More than any other filmmaker past or present, Quentin Tarantino lives and breathes cinema.
There isn’t a film he doesn’t have an opinion on, a director whose filmography he doesn’t know front-to-back or a character actor whose most obscure guest appearance on a TV procedural he can’t quote practically line-for-line.
Listen to any junket interview promoting one of his projects and half of the conversation will be dedicated to what he’s seen lately. What he’s loved. What he’s hated. There’s no way to know what he will respond to. Just look at his annual top 10 list and how often one goes, “Really, Quentin? That movie!?”
That’s why Video Archives has become my favorite podcast.
There’s something so refreshingly humanizing about Tarantino on display here. His guard is down. He has nothing left to prove. His work speaks for itself. There is nothing to promote, besides the copy he reads. Something I’m still trying to wrap my head around. Just him hanging out and chatting with his best friend and former screenwriting partner Roger Avery, with whom he shared the Best Original Screenplay Oscar for Pulp Fiction.
He has also made good on his promise to write film essays with the forthcoming release of Cinema Speculation. He’ll be returning to the press rounds next month with speaking engagements. Soon you’ll hear Tarantino again on the touring circuit and a multitude of podcasts.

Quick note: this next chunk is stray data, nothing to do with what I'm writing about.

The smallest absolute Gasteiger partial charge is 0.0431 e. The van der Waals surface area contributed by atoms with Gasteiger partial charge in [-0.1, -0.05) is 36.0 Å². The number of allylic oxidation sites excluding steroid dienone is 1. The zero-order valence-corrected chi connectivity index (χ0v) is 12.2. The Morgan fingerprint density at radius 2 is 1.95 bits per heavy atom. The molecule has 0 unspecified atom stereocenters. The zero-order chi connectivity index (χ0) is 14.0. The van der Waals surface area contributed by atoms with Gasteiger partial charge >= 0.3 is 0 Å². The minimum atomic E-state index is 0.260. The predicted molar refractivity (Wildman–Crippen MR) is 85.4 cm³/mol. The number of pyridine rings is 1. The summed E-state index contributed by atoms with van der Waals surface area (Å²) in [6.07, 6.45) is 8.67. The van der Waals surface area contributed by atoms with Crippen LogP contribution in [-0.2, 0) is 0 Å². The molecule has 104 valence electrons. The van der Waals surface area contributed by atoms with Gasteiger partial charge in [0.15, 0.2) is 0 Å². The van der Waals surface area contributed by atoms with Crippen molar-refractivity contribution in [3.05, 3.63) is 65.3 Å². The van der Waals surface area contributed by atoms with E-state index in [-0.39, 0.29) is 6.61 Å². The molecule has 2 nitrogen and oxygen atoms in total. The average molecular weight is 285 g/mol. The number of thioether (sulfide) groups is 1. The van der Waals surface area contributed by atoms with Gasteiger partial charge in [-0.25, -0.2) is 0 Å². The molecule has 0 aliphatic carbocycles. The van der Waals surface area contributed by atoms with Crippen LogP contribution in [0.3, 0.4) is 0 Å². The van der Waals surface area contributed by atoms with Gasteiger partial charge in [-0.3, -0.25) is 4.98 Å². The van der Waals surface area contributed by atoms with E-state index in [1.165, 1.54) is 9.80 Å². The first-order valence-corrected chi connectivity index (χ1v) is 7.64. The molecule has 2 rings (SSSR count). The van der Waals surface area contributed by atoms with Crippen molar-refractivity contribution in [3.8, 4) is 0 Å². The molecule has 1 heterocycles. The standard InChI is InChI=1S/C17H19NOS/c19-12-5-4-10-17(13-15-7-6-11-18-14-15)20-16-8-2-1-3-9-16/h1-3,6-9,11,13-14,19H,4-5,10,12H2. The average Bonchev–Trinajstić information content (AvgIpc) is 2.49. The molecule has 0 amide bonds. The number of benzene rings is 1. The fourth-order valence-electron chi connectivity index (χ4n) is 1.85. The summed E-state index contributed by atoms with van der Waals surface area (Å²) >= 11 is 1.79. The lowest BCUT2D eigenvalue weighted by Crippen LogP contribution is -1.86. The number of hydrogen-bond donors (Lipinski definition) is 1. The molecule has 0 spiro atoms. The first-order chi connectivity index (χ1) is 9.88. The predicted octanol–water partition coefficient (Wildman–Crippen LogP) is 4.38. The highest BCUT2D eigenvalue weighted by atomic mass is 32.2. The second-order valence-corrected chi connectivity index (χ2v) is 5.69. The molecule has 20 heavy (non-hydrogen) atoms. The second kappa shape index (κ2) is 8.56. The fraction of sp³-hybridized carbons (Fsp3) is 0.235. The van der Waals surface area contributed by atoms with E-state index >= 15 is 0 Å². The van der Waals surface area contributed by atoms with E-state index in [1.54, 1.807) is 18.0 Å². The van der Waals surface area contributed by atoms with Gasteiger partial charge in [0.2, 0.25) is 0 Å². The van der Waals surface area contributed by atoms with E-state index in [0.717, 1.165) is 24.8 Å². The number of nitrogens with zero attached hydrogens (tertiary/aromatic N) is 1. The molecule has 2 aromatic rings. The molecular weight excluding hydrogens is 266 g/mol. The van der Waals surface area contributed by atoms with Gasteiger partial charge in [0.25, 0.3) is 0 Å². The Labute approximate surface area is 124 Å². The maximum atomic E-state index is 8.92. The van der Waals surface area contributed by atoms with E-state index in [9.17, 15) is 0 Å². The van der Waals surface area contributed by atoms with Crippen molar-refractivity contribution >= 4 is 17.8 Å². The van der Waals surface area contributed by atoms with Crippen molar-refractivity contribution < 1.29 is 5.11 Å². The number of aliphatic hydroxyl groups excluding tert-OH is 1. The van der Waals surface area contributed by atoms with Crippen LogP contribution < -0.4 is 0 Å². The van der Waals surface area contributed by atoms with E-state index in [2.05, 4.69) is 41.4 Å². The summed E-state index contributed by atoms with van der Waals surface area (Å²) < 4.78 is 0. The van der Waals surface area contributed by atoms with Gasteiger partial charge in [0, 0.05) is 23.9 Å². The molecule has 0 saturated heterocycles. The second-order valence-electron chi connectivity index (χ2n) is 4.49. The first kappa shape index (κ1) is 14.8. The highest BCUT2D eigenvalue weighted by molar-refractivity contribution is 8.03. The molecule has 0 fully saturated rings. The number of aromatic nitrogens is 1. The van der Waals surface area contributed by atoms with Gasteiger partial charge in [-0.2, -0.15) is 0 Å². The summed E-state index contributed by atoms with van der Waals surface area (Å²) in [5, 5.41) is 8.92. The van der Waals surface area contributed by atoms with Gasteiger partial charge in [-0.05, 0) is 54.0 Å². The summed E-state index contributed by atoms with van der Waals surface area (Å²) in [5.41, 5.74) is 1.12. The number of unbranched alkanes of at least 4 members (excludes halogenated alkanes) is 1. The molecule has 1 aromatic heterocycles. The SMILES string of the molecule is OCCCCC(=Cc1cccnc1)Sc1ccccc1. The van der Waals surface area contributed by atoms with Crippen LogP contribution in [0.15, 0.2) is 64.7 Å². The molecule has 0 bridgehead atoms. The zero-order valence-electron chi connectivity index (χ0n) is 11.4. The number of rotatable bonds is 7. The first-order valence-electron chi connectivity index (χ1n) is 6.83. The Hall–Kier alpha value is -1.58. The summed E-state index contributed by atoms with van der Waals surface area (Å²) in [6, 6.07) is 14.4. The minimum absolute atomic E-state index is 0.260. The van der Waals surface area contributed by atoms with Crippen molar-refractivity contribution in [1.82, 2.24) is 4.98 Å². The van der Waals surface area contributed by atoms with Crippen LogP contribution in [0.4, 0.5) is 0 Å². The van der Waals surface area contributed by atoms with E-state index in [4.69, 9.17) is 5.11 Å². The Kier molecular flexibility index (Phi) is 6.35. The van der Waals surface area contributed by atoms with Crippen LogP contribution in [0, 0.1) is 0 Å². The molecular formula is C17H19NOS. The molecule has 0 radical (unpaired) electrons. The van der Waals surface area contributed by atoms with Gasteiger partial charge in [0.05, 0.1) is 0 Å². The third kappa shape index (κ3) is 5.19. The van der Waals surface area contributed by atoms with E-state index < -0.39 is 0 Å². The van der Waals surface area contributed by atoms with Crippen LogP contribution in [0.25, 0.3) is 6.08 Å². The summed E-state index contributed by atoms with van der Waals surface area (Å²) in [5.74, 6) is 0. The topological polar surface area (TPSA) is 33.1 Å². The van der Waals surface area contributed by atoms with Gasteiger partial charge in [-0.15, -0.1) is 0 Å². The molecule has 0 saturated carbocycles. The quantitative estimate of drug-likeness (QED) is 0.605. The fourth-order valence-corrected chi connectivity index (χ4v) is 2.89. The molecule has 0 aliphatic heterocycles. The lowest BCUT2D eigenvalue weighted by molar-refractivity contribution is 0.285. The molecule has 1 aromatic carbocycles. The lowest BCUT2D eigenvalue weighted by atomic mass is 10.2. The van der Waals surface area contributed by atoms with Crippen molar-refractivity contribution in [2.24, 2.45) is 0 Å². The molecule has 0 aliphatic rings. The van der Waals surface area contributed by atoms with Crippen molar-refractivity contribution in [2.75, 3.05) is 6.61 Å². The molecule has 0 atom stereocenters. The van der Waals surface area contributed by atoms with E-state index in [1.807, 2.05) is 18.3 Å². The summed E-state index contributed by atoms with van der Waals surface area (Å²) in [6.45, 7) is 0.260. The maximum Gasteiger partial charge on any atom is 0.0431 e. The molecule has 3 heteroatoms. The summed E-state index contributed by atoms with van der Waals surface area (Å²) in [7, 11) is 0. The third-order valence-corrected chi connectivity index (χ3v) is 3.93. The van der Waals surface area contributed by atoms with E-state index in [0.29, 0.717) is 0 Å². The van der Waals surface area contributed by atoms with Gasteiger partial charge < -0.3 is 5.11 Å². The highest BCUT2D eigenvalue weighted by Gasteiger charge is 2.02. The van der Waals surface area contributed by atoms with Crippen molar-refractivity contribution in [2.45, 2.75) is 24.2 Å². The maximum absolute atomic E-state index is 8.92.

These chats will lead to the inevitable talking point. The 10th film. His directorial swan song, whereupon he will fully ascend into godhood and never return behind the camera. Or so he says…
Normally, one should never take the promises of “Never again…” to heart. There are countless examples of celebs proclaiming that they were done, only to backpedal several years later, when their bank accounts are in need of a boost.
Sean Connery (in)famously returned to James Bond twice after swearing off the tuxedo. The latter time was appropriately titled Never Say Never Again, as it did, in fact, prove to be his finale.
A couple of weeks ago, Hugh Jackman joined those ranks by reneging on his promises of being done with Logan. Throughout the entire development of that film, he told everyone involved with the production, “Fellas, this has got to be great because I am done after this!” And now he’s coming back as Wolverine one more time in Deadpool 3. After that, however, he’s done. For real. He really means it this time!
So why bring this all up? Why would Tarantino be any different?
Because he’s all about his legacy. His interviews often address the topic of when to step down, and he can pull examples of when some of his favorite directors should have walked off into the sunset earlier than they did, and, most importantly, how he doesn’t want to make the same mistake.
During an appearance on Real Time with Bill Maher to promote his novelization of Once Upon a Time in… Hollywood last year, he gave one such example:
“This is just a random example. This is a random example… But then I, you know, you look at a director like Don Siegel, who actually had one of his best, uh, decades in the ’70s. His collaboration with Eastwood. Oh my god! If he had quit his career in 1979 when he did Escape From Alcatraz. What a final film! What a mic drop! Alright, but then he, like, dribbles away with two other ones. He doesn’t need it!”